By keeping track of the subregions of A, we observe that \({A}_{1}\cup {A}_{1}^{{\prime} }\) and \({A}_{3}\cup {A}_{3}^{{\prime} }\) correspond to two annuli shown in Fig. 3d. We are now supposed to compute the Renyi mutual information between these two regions. To this end, it is convenient to first apply an \({{{{{{{\mathcal{S}}}}}}}}\) transformation36, whose effect is shown in Fig. 3e: The two annuli now wind in the perpendicular direction, and a Wilson loop is inserted in the path integral. This new torus state is given by \({\sum }_{j}{{{{{{{{\mathcal{S}}}}}}}}}_{0j}\left\vert {R}_{j}\right\rangle\), where \({{{{{{{{\mathcal{S}}}}}}}}}_{0j}={d}_{j}/{{{{{{{\mathcal{D}}}}}}}}\) are components of the modular \({{{{{{{\mathcal{S}}}}}}}}\) matrix. The desired mutual information I(n) can now be computed using the replica trick and the surgery method28,32,36. In fact, this has been done in Appendix B.4 of ref. 32 (plug in \({\psi }_{a}={{{{{{{{\mathcal{S}}}}}}}}}_{0a}\)), and the technique is also pedagogically explained in that paper. We arrive at the result in Eq. (2).

As a fixed-point theory, the CS theory only captures the universal terms in EEs. For a generic gapped field theory or lattice model, the EE of a region also contains nonuniversal terms such as the “area-law” term proportional to the length of region boundary, and terms due to corners or other sharp features which are inevitable on lattices. We need to discuss whether the quantity I(n) we consider contains any nonuniversal term. For a general gapped theory, we expect the picture of Fig. 3d still holds, although the theory is now not topological and depends on the spacetime metric. If we assume that nonuniversal terms in the EEs are made of local contributions (which are insensitive to changes far away) near the partition interfaces15,16, then we see that all such terms have been canceled in I(n). For example, the boundary of \({A}_{1}\cup {A}_{1}^{{\prime} }\) contributes the same nonuniversal terms to \({S}_{1{1}^{{\prime} }}^{(n)}\) and \({S}_{1{1}^{{\prime} }\cup 3{3}^{{\prime} }}^{(n)}\), and these terms have been canceled in \({I}^{(n)}(1{1}^{{\prime} },3{3}^{{\prime} })\). We note that the locality assumption about nonuniversal terms does not hold in certain systems with the so-called suprious long-range entanglement39,40,41,42,43,44,45, which will not be considered in this work. As one test of the universality of I(n), one can manually add a local bunch of coupled qubits to the state \(\left\vert \psi \right\rangle\) at an arbitrary location, and observe that the final result of I(n) has no dependence on the state of these qubits.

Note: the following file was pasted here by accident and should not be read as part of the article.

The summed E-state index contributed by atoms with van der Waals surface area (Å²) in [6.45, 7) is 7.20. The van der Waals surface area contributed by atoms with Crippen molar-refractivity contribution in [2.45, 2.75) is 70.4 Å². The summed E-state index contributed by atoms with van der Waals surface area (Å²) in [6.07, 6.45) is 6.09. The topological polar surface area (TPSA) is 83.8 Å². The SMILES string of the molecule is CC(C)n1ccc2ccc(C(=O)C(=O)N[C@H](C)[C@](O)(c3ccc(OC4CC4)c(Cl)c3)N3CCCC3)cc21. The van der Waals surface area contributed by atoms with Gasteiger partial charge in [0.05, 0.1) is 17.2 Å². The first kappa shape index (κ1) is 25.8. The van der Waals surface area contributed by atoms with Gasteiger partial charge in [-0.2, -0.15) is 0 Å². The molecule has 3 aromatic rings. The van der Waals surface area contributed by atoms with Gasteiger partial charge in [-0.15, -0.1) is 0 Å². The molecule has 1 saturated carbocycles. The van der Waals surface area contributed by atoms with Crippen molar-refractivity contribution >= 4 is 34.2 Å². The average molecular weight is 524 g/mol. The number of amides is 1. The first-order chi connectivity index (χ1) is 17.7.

Test on lattices

In addition to the continuum approach, we have also tested our protocol on lattices using Kitaev’s quantum double models2. This calculation is rather involved, so in the main text, we will only consider the simplest example – that of the toric code model. The most general cases will be discussed in the Supplementary Information.

Given a square lattice with qubits living on the edges (links), the toric code model is defined by the following Hamiltonian.